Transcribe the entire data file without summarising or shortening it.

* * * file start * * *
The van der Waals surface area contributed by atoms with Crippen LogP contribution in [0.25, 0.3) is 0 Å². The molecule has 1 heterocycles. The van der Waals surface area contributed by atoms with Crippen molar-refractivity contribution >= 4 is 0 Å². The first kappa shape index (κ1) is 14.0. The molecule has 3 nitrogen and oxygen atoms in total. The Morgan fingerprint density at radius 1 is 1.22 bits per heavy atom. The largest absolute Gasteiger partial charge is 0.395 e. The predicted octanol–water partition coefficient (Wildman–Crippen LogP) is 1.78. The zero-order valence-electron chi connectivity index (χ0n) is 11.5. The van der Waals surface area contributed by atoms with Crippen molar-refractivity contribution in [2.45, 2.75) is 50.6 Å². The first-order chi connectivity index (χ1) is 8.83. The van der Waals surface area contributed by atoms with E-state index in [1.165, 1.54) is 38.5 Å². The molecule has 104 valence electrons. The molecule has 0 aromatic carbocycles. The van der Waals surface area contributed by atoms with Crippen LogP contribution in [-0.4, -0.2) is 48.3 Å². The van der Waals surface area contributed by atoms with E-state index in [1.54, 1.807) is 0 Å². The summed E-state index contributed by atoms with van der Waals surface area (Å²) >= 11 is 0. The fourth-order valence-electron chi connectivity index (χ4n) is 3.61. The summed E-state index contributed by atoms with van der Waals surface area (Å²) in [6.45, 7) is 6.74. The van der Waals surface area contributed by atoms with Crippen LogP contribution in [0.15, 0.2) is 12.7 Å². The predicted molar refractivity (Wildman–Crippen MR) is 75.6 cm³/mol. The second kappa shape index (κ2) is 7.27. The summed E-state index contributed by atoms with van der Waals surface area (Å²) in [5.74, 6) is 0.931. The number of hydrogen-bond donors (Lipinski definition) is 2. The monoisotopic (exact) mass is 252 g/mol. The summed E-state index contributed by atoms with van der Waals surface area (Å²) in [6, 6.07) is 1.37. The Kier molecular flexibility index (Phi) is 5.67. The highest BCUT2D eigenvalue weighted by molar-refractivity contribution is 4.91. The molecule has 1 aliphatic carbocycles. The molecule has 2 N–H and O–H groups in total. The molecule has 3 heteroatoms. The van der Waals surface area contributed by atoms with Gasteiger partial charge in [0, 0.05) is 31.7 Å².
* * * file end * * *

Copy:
The van der Waals surface area contributed by atoms with Crippen LogP contribution in [0.25, 0.3) is 0 Å². The molecule has 1 heterocycles. The van der Waals surface area contributed by atoms with Crippen molar-refractivity contribution >= 4 is 0 Å². The first kappa shape index (κ1) is 14.0. The molecule has 3 nitrogen and oxygen atoms in total. The Morgan fingerprint density at radius 1 is 1.22 bits per heavy atom. The largest absolute Gasteiger partial charge is 0.395 e. The predicted octanol–water partition coefficient (Wildman–Crippen LogP) is 1.78. The zero-order valence-electron chi connectivity index (χ0n) is 11.5. The van der Waals surface area contributed by atoms with Crippen molar-refractivity contribution in [2.45, 2.75) is 50.6 Å². The first-order chi connectivity index (χ1) is 8.83. The van der Waals surface area contributed by atoms with E-state index in [1.165, 1.54) is 38.5 Å². The molecule has 104 valence electrons. The molecule has 0 aromatic carbocycles. The van der Waals surface area contributed by atoms with Crippen LogP contribution in [-0.4, -0.2) is 48.3 Å². The van der Waals surface area contributed by atoms with E-state index in [1.54, 1.807) is 0 Å². The summed E-state index contributed by atoms with van der Waals surface area (Å²) >= 11 is 0. The fourth-order valence-electron chi connectivity index (χ4n) is 3.61. The summed E-state index contributed by atoms with van der Waals surface area (Å²) in [6.45, 7) is 6.74. The van der Waals surface area contributed by atoms with Crippen LogP contribution in [0.15, 0.2) is 12.7 Å². The predicted molar refractivity (Wildman–Crippen MR) is 75.6 cm³/mol. The second kappa shape index (κ2) is 7.27. The summed E-state index contributed by atoms with van der Waals surface area (Å²) in [5.74, 6) is 0.931. The number of hydrogen-bond donors (Lipinski definition) is 2. The monoisotopic (exact) mass is 252 g/mol. The summed E-state index contributed by atoms with van der Waals surface area (Å²) in [6, 6.07) is 1.37. The Kier molecular flexibility index (Phi) is 5.67. The highest BCUT2D eigenvalue weighted by molar-refractivity contribution is 4.91. The molecule has 1 aliphatic carbocycles. The molecule has 2 N–H and O–H groups in total. The molecule has 3 heteroatoms. The van der Waals surface area contributed by atoms with Gasteiger partial charge in [0, 0.05) is 31.7 Å².